Myths of Our Founding: Carol Berkin on Teaching the Revolution

Battle of Bunker Hill, by John Trumbull.  Yale University Art Gallery

Battle of Bunker Hill, by John Trumbull. Yale University Art Gallery

Should we have revolted against the British Empire?   According to Carol Berkin, we never had it so good–as long as you were a New England merchant, a Caribbean slave trader or a tidewater planter.  That covers everybody, right?

Here at the Neighborhood, mythbusting in history has always been a key issue.  Because so much of our collective history has been built on myths created over centuries, this process is often complex, messy and controversial. 

Over the months, we’ve tackled subjects as diverse as the Boston Massacre, Native Americans, the War of 1812Civil Rights, even Jesus.  With each, it was important to strip away the veneer of the textbook to get as close to the source as possible.  Carol Berkin, University Professor of History at Baruch College and CUNY Graduate Center, does a similar job with the American Revolution in the latest issue of History Now, from the Gilder-Lehrman Institute of American History.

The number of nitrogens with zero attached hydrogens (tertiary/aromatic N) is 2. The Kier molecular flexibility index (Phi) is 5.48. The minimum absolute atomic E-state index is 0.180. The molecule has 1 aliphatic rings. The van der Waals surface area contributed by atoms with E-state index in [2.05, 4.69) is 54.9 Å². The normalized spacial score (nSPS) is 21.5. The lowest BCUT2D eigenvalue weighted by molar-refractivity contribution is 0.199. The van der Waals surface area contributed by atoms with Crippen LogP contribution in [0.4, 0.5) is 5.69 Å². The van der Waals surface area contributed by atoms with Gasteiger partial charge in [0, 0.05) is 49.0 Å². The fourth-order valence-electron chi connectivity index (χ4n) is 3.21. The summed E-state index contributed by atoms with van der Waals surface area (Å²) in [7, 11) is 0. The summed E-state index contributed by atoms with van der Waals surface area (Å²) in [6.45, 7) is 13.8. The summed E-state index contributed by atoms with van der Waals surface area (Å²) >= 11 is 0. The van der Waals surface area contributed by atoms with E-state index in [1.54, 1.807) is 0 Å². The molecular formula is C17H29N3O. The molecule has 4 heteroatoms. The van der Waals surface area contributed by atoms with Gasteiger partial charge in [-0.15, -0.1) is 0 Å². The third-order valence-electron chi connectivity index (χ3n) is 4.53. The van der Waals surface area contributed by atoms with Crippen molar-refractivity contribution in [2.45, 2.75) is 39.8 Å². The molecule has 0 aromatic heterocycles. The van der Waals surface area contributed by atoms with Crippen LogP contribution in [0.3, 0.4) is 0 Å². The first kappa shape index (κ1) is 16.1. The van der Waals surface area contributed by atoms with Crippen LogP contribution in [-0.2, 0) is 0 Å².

Berkin does an excellent job in parsing a straightforward narrative into a complex web of conflicts, struggles and contradictions.  Upon reading her analysis, Great Britain seems less than a tyrannical imperial power and more like a rookie teacher who can’t control her students.  The British were real penny-pinchers when it came to colonial control, leaving much of the actual legwork to local assemblies that took advantage of the crown, Native Americans, and poorer backcountry farmers and townspeople. 

It was only with the French and Indian War, which left the empire broke, that Britain decided to read up on classroom management and establish some routines and procedures for effective imperial rule.  By then it was too late–the little monsters that were the 13 colonies had already dumped the hamster cage, spilled the paste on the floor and pulled the fire alarm (so to speak).  No amount of time in the woodshed was going to control this bunch.

In all, Berkin makes a great framework for upper-grade elementary, middle and high school teachers to enrich their U.S. history lessons.  Focusing on even one of her points can make a week’s worth of lessons.  Please let us know how you used this information in the classroom and comment her at the Neighborhood.

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